"Where, on production of formal instructions which he has received from the Minister of Justice, the procureur général attached to the Court of Cassation impugns, before the Chamber hearing appeals on points of law in criminal cases involving serious, lesser and petty offences (en matière criminelle, correctionnelle et de police), judicial acts or judgments as being contrary to the law, such acts or judgments may be annulled. ..."
6. The subsequent developments in the case appear from letters which the Registrar received from the Agent of the Government on 3 June, 10 October and 7 November 1983 and 16 January 1984.
(a) The procureur général referred the matter to the Court of Cassation on 29 April. In his submissions, he urged that the Court of Cassation had "to recognise that the European Court’s judgment had the force of res judicata" and "consequently to conclude that ... the procedural acts before the [Brabant] Assize Court and the latter’s judgment" had violated Article 6 § 1 (art. 6-1) of the Convention and "were therefore contrary to the law, within the meaning of Article 441 of the Code of Criminal Procedure". He also expressed the view that the fact that Mr. Piersack’s appeal on points of law against the judgment in question had been dismissed on 21 February 1979 (Series A no. 53, p. 10, § 17) did not prevent the Court of Cassation from applying Article 441, notably because at the relevant time it had been unaware of "two facts" on which "the European Court had based ... its decision": "firstly, Mr. Van de Walle, the President of the Assize Court, had until 1 November 1977 been the head of the section in the Brussels public prosecutor’s department that was responsible for Piersack’s prosecution"; "secondly, in that capacity, [he] had in fact played a certain part in the proceedings" (ibid., pp. 15-16, § 31).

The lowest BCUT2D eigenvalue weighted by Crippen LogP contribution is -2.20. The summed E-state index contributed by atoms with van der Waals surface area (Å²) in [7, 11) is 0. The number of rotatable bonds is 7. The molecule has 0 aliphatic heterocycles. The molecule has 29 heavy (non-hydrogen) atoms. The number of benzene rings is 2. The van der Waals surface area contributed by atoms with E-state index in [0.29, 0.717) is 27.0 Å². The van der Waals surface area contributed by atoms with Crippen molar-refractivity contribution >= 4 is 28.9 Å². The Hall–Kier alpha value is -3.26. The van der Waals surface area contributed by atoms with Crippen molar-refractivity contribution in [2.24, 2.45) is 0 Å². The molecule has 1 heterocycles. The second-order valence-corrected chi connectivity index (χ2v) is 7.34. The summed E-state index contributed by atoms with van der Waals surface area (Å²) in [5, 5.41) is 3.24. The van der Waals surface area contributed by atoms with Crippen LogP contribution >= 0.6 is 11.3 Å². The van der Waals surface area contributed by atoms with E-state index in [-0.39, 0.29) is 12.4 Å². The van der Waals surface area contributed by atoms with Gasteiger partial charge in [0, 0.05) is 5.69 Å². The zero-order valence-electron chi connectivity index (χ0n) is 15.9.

On 18 May 1983, the Court of Cassation, adopting these submissions, annulled the procedural acts subsequent to the committal for trial before the Assize Court (16 June 1978; ibid., p. 7, § 13) and the judgment of 10 November 1978 to the extent that it had convicted the applicant of, and sentenced him for, the manslaughter (meurtre sans préméditation) of one Michel Dulon (ibid., pp. 6-7, §§ 8 and 14); with these limitations, the case was referred back to the Hainaut Assize Court.
(b) On 7 and 8 June, Mr. Piersack instituted, before the President of the Mons Court of First Instance, sitting as judge hearing urgent applications (siégeant en référé), proceedings against the Belgian State, the procureur général attached to the Mons Court of Appeal, the procureur du Roi (public prosecutor) attached to the Mons Court of First Instance and the Governor of Mons Prison. He claimed that he had been "arbitrarily detained since 18 May 1983"; accordingly, he requested the President to "order [his] immediate release" and to direct the Belgian State to pay to him 3,000 BF "per day since 18 May 1983, by way of damages for unlawful imprisonment".
The President of the Mons Court of First Instance held on 7 September 1983 that he had no jurisdiction in the matter, since "the defendants ha[d] not committed any manifest illegality (voie de fait)": he found that following the judgment of 18 May 1983 the plaintiff had re-acquired "the status of a detainee on remand"; the legal basis for that detention lay in the judgment of 16 June 1978 by the chambre des mises en accusation (Indictments Chamber) (see Series A no. 53, p. 7, § 13), which judgment had not been annulled by the Court of Cassation.
(c) The Hainaut Assize Court, by seven votes to five, convicted Mr. Piersack on 17 October 1983 and sentenced him to eighteen years’ hard labour, a sentence identical to that which had been imposed on 10 November 1978.
The applicant did not appeal on points of law against this judgment since he considered that "this time" he had received a "fair trial".
7. On 7 February, 16 March, 22 June and 25 September 1984, the applicant, the Commission’s Delegate and the Government lodged with the registry, in accordance with the Orders and directions of the President of the Court, further observations on the application of Article 50 (art. 50) in the present case in the light of the events described above.
On 17 September, the Registrar also received from the Secretary to the Commission the reply to a request for information which the Registrar had made on 28 June on the instructions of the Court.
8. After consulting, through the Registrar, the Agent of the Government and the Delegate of the Commission, the Court decided on 26 September 1984 that there was no call to hold hearings.